lights of the world, through the long night which folheart grew warm. I even dreamed often that our teacher lowed from the fall of the Roman empire to the dawn of stood before me and preached to me. Now I feel and the Reformation, protesting, alike, against pagan and believe that our Saviour alone can help me by the power popish imposture, and doing it to the death ?- The disof his blood, and no other. I believe that he is my God ciples of this doctrine. Who, when the days of Reforand my Saviour, wbo died on the cross for me, a sin. mation came, stood forth as the defenders of holy writ, ner. I wish to be baptised, and frequently long for it braving all danger, to the jeopardy, and even to the loss most ardently. I am lame, and cannot travel in winter, of their noblest possession ?_The disciples of this doc

of life, that they might restore to mankind the free use but in April or May I will come to you. The enemy trine. Who were the main instruments in perpetuating has frequently tried to make me unfaithful, but what our own liberties, and our own religion, during the geI loved before I consider more and more as dung.--I nerations which followed upon that crisis, and when am your poor wild Choop."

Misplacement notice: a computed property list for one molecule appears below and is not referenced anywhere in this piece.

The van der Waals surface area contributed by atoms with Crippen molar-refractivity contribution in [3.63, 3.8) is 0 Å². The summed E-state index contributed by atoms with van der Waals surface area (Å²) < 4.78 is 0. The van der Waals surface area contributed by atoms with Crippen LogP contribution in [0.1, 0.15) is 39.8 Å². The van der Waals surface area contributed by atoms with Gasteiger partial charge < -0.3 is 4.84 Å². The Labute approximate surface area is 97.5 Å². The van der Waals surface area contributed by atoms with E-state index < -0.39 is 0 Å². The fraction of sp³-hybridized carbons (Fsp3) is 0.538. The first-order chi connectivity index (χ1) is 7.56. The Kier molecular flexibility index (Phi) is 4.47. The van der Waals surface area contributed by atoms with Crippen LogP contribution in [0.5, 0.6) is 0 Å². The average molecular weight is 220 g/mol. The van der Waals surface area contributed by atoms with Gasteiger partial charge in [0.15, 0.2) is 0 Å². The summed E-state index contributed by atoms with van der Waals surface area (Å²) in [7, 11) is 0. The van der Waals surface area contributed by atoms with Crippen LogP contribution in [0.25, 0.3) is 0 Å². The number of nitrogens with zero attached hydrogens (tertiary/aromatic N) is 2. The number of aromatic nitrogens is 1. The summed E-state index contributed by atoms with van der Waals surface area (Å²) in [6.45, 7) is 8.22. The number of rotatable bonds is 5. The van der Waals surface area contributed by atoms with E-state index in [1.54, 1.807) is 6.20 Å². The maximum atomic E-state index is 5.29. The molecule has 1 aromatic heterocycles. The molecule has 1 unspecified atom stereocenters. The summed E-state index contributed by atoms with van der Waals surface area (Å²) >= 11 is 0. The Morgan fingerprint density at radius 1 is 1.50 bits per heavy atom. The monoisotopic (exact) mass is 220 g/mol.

both were exposed to manifold peril P-— The disciples of

this doctrine. And again we must ask,- Who gave Owing to his inability to travel, three other Indians were baptised before Choop, but, on 16th April 1742, and were the donors there of those best of all gifts, a

existence to the most powerful states of the New World, -the first Sacramental occasion at Shekomeko, he also

free government, and a pure Christianity ?-Is not the was baptised, and received the name of John. His